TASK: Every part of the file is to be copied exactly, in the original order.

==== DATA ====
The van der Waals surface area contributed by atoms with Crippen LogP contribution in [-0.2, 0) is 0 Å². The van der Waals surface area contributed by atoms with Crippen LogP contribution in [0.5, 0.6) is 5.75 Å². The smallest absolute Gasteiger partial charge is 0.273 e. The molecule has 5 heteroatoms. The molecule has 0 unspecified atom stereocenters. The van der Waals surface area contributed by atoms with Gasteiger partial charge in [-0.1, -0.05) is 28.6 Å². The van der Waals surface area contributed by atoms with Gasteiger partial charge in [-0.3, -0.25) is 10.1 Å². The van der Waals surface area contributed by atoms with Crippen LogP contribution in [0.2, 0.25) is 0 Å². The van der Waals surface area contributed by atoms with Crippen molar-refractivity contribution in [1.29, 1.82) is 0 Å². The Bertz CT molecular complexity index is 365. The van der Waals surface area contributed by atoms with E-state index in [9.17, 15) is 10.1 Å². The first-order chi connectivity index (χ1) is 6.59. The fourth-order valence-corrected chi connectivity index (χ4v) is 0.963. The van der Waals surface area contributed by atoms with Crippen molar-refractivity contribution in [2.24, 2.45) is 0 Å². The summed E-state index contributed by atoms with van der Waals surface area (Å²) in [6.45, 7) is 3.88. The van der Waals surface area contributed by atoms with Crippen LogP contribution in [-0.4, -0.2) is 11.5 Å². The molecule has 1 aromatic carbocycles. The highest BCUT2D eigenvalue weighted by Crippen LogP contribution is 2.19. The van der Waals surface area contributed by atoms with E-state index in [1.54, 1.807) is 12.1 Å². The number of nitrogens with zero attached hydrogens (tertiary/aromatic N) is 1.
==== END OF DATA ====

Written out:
The van der Waals surface area contributed by atoms with Crippen LogP contribution in [-0.2, 0) is 0 Å². The van der Waals surface area contributed by atoms with Crippen LogP contribution in [0.5, 0.6) is 5.75 Å². The smallest absolute Gasteiger partial charge is 0.273 e. The molecule has 5 heteroatoms. The molecule has 0 unspecified atom stereocenters. The van der Waals surface area contributed by atoms with Gasteiger partial charge in [-0.1, -0.05) is 28.6 Å². The van der Waals surface area contributed by atoms with Gasteiger partial charge in [-0.3, -0.25) is 10.1 Å². The van der Waals surface area contributed by atoms with Crippen LogP contribution in [0.2, 0.25) is 0 Å². The van der Waals surface area contributed by atoms with Crippen molar-refractivity contribution in [1.29, 1.82) is 0 Å². The Bertz CT molecular complexity index is 365. The van der Waals surface area contributed by atoms with E-state index in [9.17, 15) is 10.1 Å². The first-order chi connectivity index (χ1) is 6.59. The fourth-order valence-corrected chi connectivity index (χ4v) is 0.963. The van der Waals surface area contributed by atoms with Crippen molar-refractivity contribution in [2.24, 2.45) is 0 Å². The summed E-state index contributed by atoms with van der Waals surface area (Å²) in [6.45, 7) is 3.88. The van der Waals surface area contributed by atoms with Crippen LogP contribution in [-0.4, -0.2) is 11.5 Å². The molecule has 1 aromatic carbocycles. The highest BCUT2D eigenvalue weighted by Crippen LogP contribution is 2.19. The van der Waals surface area contributed by atoms with E-state index in [1.54, 1.807) is 12.1 Å². The number of nitrogens with zero attached hydrogens (tertiary/aromatic N) is 1.